This series aims to help leaders of U.S. colleges and universities with the financially based planning and management needed to navigate a rapidly changing business environment. As described in the first article, a form of capital resource planning is currently in place in many institutions, but it often has limitations and problems. The second article highlighted a way for leaders to overcome these challenges by advancing to a more highly developed and integrated planning process that better aligns institutional strategy with long-term financial realities.
In this third article, we describe the breadth of investments you and other leaders can and should include in a contemporary definition of capital resources for improved, more evolved resource planning and allocation in your institutions.
Do you have an integrated strategic-financial planning process, and does that process include consideration of new programs, new buildings, online learning, and other initiatives that may require significant resource investment?
Often, the answer we hear from finance leaders in colleges and universities is, “No and no.”
This response is of concern given the fact that nearly 90 percent of recently surveyed senior financial professionals in higher education say that their institutions are diversifying or changing program offerings. Because an integrated planning process is not in place at many institutions, new offerings and ventures may be receiving consideration and funding in many different ways, through diverse, and often disconnected, decision-making structures.
In some institutions, for example, planning for new initiatives occurs through the annual budgeting process. In other institutions, new-initiative planning occurs through the capital budgeting process, but in both instances, the annual budgeting and capital budgeting processes often are disconnected.
The result? New initiatives may not be congruent with institutional strategy and/or long-term financial feasibility.
Leadership teams must ensure that the planning, allocation, and management of all capital resource spending occurs within the institution’s integrated planning and management processes.
Given competing demands for scarce capital resources, an organization’s long-term success and sustainability hinge on making smart, strategic investment decisions today. As illustrated by the effects of the recent volatility in the equity markets, leaders cannot rely upon a capital markets investment “safety net” to mitigate the effect of poor investment decisions in the strategy and operating domains. The impact of bad resource-allocation decisions has both immediate and long-term implications.
A thoughtful and comprehensive resource planning and allocation process helps ensure that the institution’s application of capital resources aligns with its evolving needs and its ability to absorb risk in a rapidly changing business environment.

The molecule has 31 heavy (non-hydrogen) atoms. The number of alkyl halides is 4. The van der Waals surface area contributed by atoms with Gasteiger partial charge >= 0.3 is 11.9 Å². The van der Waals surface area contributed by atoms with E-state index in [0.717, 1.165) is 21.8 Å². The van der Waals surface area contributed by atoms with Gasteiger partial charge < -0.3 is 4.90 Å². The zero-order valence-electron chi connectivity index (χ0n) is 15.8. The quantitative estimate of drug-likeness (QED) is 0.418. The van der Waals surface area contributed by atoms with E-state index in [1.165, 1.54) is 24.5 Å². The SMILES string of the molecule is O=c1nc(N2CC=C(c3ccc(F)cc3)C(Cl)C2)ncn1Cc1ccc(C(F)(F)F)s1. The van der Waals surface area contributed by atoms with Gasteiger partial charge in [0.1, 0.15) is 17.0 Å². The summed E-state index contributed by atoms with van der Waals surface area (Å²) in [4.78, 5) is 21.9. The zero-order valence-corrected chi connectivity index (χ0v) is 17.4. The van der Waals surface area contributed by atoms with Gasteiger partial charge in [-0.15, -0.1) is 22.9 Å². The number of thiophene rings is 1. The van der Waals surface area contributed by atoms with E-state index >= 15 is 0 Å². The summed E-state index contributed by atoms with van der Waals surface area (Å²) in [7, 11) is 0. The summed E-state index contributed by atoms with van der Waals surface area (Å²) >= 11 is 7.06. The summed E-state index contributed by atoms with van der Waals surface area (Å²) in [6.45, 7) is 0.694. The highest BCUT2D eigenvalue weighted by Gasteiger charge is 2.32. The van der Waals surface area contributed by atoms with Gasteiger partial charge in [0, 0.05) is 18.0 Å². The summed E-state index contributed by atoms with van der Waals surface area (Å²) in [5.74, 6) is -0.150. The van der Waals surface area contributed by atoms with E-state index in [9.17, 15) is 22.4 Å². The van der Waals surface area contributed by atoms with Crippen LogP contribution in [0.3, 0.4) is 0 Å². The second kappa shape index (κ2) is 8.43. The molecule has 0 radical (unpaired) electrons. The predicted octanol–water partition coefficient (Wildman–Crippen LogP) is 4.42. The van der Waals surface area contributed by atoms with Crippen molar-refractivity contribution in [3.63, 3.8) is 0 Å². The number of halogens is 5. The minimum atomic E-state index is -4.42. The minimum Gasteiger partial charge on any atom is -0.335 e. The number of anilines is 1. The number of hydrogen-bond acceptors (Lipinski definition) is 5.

Increasingly, colleges and universities are pursuing strategic investments in areas beyond traditional operations to meet the dynamics of the industry.
These investments add new risk, but they can be vital to protecting and/or improving an institution’s strategic and financial position. For example, to remain competitive, many institutions require new programs or technology, involving institutional and business partnerships, all of which require significant resources.
As the breadth of strategic investments expands to capture the institution’s changing direction and competitive responses, so, too, should the definition of capital resources. Rather than think of the application of capital in terms of physical, depreciable assets, management should consider all calls on institutional cash, including initiatives that encompass all types of proposed project investments.
In today’s environment, higher education leaders can and should define capital resources in an expansive way that includes:
• Facilities, property, and equipment
• Information technology
• New operating entities/programs
• Satellite campuses
• Online program offering(s)
• Program start-up subsidies/expansion
• Faculty recruitment/arrangements
• New businesses/ventures/partnerships/equity investments
• The balance sheet (i.e., cash reserves to fund a competitive liquidity and credit position)
By expanding the definition of capital resources, these and other investments become subject to the policies and structure of an overall institutional resource-allocation process. This creates a platform for direct integration of strategy development with project evaluation, and ultimately the allocation of capital resources. The approach more consistently captures the breadth of initiatives contemplated throughout the institution and consolidates into a singular process the decision-making for capital resource allocation institution-wide.
In our next article, we will provide more depth on the capital resource planning process and its fit within the institution’s overall strategic-financial-capital management cycle.